Aboveground Storage Tank Inspections

After a recent deluge of questions regarding storage tank cleaning and inspection requirements, we wanted to share some information that we have gathered. As is often the case with regulations, the simple answer to many questions is, “It depends,” and tank inspection is no different.

With regulatory guidance from the U.S. Environmental Protection Agency (EPA) and industry standards from the American Petroleum Institute (API) and the Steel Tank Institute (STI), finding a clear-cut answer sometimes is difficult. However, understanding the requirements can help facility operators make well-informed decisions and, ultimately, better manage their risk.

EPA Requirements
The EPA references the Spill Prevention, Control and Countermeasure Act (SPCC) to prevent the release of petroleum into the waterways of the United States. Any facility with an aggregate, aboveground storage capacity greater than 1,320 gallons must comply with the SPCC requirements of 40 CFR 112. The SPCC regulations refer to the nationally recognized inspection standards provided by API and STI, with the key piece of guidance coming from API Standard 653: Tank Inspection, Repair, Alteration and Reconstruction. API 653 outlines four levels of inspection:

Routine in-service inspection
Operators should perform this inspection at least once a month. It includes visual inspection of the tank’s exterior for evidence of leaks, shell distortions, signs of settlement and corrosion. They  also should look for any deterioration in the foundation, paint coatings, insulation systems and appurtenances. Operators should document all inspections for follow-up by an authorized inspector.

Formal external visual inspection
This is similar to the routine in-service inspection, but a certified inspector must conduct it at least every five years, or at the quarter corrosion rate of the tank shell, whichever is less.

External ultrasonic thickness inspection
A certified inspector, along with an American Society of Non-Destructive Testing (ASNT) certified examiner must conduct this inspection within five years of placing the tank into service. If they do not know the corrosion rates, operators must take measurements every five years. However if the operator knows the corrosion rates, the inspection interval is the smaller of half the corrosion-rate life or fifteen years.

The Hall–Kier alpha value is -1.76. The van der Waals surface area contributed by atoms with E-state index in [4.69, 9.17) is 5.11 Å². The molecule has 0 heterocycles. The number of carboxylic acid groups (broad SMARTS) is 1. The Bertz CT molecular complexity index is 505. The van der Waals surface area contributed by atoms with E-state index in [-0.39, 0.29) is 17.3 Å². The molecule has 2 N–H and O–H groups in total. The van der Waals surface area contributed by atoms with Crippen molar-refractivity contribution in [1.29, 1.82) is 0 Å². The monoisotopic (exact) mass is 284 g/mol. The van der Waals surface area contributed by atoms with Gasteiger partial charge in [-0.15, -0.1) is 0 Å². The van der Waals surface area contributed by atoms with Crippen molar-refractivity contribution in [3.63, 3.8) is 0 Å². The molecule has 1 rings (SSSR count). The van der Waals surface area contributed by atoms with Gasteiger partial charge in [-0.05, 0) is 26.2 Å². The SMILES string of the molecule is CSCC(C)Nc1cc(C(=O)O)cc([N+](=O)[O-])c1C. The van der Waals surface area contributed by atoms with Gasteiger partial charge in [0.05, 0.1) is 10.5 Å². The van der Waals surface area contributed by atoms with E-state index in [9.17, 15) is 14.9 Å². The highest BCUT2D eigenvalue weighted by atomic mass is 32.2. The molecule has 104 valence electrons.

Internal Inspection
A certified inspector, along with an ASNT-certified examiner, must perform this inspection before the end of the corrosion life of the bottom of the tank or twenty years, whichever is less. If no corrosion rate is available, then they must perform the full inspection within ten years. An internal inspection may include a comprehensive visual inspection of the entire tank interior, ultrasonic-thickness testing of the bottom plates, magnetic-flux-leakage testing of the bottom plates, vacuum-box testing of the bottom and shell-to-bottom weld seams, settlement surveys and, in some cases, fluorescent-magnetic-particle testing of the shell-to-bottom weld seam.

HK Can Help
No wonder we have literally volumes of data regarding tank inspections! However, we hope this article helps clarify some common questions. Whether you operate a renewable fuels refinery or petroleum distribution center, Hydro-Klean has knowledgeable and experienced personnel ready to assist with all of your aboveground storage tank needs. We also maintain relationships with qualified and reputable tank inspection companies to offer complete, turnkey solutions throughout the country. For additional information, feel free to contact Hydro-Klean: 515-283-0500.

References
American Petroleum Institute Standard 653: Tank Inspection, Repair, Alteration and Reconstruction.

Steel Tank Institute Standard SP001-03, Inspection of Shop Fabricated Aboveground Storage Tanks for Storage of Combustible and Flammable Liquids. 

Spill Prevention, Control, and Countermeasure (SPCC) Guidance for Regional Inspectors "Chapter 7: Inspection, Evaluation & Testing".

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